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Gestation Length Influenced by Maternal, Paternal Factors

Heritable components from both parents may affect a child's gestational age

FRIDAY, April 7 (HealthDay News) -- Heritable factors related to both father and mother may influence the length of gestation, according to a study published in the April 1 issue of Obstetrics & Gynecology.

Rolv T. Lie, Ph.D., of the University of Bergen in Norway, and colleagues identified 77,452 pairs of male and female infants who were born at term and later became parents. The researchers linked the birth data for the parents to the birth records for their first child.

The investigators found that each additional week in the father's gestational age increased the gestational age of his offspring by an average of 0.58 days. Each additional week in the mother's gestational age increased the gestational age of her offspring by an average of 1.22 days. The researchers also found that gestational age was reduced by 0.65 days for each additional kilogram in the father's birth weight, possibly because more rapid fetal growth triggered delivery.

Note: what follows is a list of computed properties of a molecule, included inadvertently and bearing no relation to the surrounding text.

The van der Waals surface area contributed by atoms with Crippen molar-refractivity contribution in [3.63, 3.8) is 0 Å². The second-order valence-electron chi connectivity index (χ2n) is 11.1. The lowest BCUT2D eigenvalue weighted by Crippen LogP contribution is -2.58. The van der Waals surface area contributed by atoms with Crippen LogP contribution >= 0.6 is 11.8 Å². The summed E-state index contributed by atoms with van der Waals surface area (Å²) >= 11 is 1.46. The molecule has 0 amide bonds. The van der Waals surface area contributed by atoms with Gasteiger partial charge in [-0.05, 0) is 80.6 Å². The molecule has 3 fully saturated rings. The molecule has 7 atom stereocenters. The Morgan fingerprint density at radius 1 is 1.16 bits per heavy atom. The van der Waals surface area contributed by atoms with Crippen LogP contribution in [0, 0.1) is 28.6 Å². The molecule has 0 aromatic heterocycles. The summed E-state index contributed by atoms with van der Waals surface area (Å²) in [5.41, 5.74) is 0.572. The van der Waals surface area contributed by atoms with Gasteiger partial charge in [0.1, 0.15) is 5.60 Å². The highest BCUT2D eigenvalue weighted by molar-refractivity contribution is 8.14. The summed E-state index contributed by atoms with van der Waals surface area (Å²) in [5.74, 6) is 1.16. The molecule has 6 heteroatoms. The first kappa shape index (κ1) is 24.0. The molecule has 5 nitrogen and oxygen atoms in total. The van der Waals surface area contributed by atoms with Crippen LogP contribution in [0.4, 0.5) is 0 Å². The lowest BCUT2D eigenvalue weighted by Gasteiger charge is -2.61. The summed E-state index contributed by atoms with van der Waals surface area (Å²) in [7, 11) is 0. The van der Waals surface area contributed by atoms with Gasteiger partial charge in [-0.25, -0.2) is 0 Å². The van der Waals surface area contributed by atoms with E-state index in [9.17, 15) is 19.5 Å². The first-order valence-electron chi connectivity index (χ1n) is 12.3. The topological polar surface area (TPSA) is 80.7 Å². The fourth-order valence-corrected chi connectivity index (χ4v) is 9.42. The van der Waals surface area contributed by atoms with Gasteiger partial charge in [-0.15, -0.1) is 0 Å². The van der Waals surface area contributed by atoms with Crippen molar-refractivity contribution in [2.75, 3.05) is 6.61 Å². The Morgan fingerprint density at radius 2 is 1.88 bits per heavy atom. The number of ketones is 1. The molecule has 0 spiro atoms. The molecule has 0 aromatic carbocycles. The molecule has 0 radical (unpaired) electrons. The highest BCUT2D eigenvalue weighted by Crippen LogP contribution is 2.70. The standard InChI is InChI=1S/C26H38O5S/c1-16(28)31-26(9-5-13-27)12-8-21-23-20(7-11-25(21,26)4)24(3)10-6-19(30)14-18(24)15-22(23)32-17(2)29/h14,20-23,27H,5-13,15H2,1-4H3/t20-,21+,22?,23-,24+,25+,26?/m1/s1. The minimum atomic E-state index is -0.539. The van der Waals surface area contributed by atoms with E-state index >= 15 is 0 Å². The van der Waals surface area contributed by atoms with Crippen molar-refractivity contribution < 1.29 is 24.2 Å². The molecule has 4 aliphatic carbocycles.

"An association between the father's and child's gestational age supports a role of the fetus and placenta in triggering delivery," the authors write. "Furthermore, the link between a higher weight at birth for the father and a shorter gestation for his offspring suggests an effect of fetal growth on the duration of pregnancy."

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